The Distortion of Man in the Post-Schism West
Ever since the West made Augustinianism its theological foundation, with its roots in Plotinus’s conception of God as an absolutely simple, impersonal Monad from which all of reality emanates, there has been an ongoing destruction of the human person, his dissolving into a formless, faceless, nameless mass. While there are times when individualism rises up strongly, this is only a temporary stage in the dialectic that ends once again in the reemergence of the impersonal essence from which everything is supposed to have begun.
Two events illustrate these truths about the West. The first is very recent, from Las Vegas, Nevada, where a proposal allowing business corporations to form and govern towns is being discussed. Dr Joseph Farrell explains the significance of this vis-à-vis the West and its conception of man:
. . .
Planned legislation to establish new business areas in Nevada would allow technology companies to effectively form separate local governments.
Democratic Gov. Steve Sisolak announced a plan to launch so-called Innovation Zones in Nevada to jumpstart the state’s economy by attracting technology firms, Las Vegas Review-Journal reported Wednesday.
The zones would permit companies with large areas of land to form governments carrying the same authority as counties, including the ability to impose taxes, form school districts and courts and provide government services. (Boldface emphasis added)
Needless to say, this prompts all sorts of ideas to swirl around in my head, none of them too good. Note firstly that there is a certain ineluctable logic here, one that, surprisingly, has taken a rather long time to arrive at, but which - if examined from the standpoint of elucidating the basic steps along the development of that logic - should come as no surprise. It would go something like this. Step one: in our system of government, individual persons are sovereign, and possess by nature certain rights that are not granted and therefore cannot be circumscribed by governments. Step two: as such, persons have the right to ban together and form, reform, or dissolve, governments, as laid out in this country's Declaration of Independence. Step three: somewhere along the way, corporations became persons in law. This step was actually first undertaken in the middle ages for reasons we needn't get into here. So step four - elaborated in Nevada's recent attempt to woo corporations to that state - should come as no surprise, for if corporations are persons in law, then they have the same rights to form, reform, or dissolve governments as any other group of persons.
. . . Whether or not the measure succeeds in Nevada is, at this stage, a moot point. The important point is that at long last we have arrived at the fourth step in that logic that has been under way for centuries in the West. It is the ultimate fruit of a step taken long long ago, i.e., to view an individual person as part of a great collective called the corporate person, in this case, the corporate, "federal" person called Adam, and his inheritance as being one of moral culpability by dint the inheritance of a fallen, "sinful nature" or "sin nature." (And for those inclined to throw bible verses at me, don't waste your time. There's a great deal of difference between "eph ho pantes hemarton" and Jerome's mistranslation "en quo omnes peccaverunt." And if you don't know what I'm talking about, go do some homework.)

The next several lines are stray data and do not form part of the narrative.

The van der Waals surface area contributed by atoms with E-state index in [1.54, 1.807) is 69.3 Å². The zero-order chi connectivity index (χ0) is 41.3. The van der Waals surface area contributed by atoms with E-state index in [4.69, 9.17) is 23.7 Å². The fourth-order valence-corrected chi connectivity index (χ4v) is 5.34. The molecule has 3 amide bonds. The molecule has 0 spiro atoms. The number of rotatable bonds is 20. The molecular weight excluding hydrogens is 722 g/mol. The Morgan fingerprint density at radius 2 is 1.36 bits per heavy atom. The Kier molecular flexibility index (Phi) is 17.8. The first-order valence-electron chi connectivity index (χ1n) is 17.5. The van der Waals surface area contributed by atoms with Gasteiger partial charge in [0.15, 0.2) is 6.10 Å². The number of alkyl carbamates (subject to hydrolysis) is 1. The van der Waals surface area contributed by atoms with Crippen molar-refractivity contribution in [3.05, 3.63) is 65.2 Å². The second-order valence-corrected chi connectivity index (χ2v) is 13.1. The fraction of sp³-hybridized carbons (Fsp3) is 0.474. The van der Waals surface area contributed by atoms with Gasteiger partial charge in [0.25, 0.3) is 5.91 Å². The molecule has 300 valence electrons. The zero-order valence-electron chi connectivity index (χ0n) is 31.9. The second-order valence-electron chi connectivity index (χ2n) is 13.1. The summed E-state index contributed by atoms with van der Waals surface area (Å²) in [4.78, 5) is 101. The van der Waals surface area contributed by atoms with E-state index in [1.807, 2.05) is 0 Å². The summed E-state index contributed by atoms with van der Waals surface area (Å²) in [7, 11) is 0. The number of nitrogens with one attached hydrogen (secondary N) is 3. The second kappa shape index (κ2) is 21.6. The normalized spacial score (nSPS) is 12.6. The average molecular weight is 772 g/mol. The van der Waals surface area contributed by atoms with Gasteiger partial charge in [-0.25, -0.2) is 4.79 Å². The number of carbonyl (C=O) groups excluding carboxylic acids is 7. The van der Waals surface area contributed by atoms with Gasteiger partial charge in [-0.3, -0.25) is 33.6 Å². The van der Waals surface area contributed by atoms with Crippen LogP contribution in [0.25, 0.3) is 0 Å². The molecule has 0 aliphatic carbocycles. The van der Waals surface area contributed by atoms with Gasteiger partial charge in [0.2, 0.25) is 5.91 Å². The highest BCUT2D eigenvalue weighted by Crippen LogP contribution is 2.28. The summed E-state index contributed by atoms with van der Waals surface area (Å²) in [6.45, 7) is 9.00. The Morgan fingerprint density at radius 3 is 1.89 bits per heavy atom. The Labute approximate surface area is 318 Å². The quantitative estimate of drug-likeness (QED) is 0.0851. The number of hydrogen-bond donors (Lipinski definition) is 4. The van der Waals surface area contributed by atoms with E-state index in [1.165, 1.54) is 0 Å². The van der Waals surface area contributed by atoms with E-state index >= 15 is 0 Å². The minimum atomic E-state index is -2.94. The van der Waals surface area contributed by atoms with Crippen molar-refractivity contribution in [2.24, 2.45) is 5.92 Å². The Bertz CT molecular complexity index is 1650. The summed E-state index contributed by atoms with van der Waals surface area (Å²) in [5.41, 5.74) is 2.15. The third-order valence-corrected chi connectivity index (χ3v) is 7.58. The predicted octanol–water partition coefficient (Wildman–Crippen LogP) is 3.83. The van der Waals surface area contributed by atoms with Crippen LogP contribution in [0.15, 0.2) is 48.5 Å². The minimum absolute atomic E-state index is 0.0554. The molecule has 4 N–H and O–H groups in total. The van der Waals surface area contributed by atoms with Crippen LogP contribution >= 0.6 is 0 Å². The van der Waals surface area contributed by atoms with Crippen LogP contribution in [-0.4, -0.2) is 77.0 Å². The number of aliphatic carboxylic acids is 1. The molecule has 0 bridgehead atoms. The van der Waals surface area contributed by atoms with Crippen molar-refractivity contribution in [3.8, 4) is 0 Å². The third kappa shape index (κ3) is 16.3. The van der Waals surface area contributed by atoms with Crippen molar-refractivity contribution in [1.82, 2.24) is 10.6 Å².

And that recalls a statement of St. Photios the Great, famous Patriarch of Constantinople in the 9th century, whom I paraphrase: to say that there is a sin of nature is a heresy. . . .
This is the stage of man losing his unique individual characteristics - i.e., a number of men being merged into a single faceless bureaucratic corporate ‘person’ - and being collapsed back into the formless essence from whence he sprang.
Another instance of the same process may be seen in the Roman Catholic devotion to what they call the Sacred Heart of Jesus, a novel form of worship that developed in the 17th century. The Orthodox Church rejects this devotion. Fr Michael Pomazansky writes,
To the Lord Jesus Christ as to one person, as the God-man it is fitting to give a single inseparable worship, both according to Divinity and according to Humanity, precisely because both natures are inseparably united in Him. The decree of the Fathers of the Fifth Ecumenical Council (the Ninth Canon against Heretics) reads: “If anyone shall take the expression, Christ ought to be worshipped in His two natures, in the sense that he wishes to introduce thus two adorations, the one in special relation to God the Word and the other as pertaining to the Man… and does not venerate, by one adoration, God the Word made man, together with His flesh, as the Holy Church has taught from the beginning: let him be anathema” Eerdmans, Seven Ecumenical Councils, p. 314).
On the Latin cult of the “Heart of Jesus.”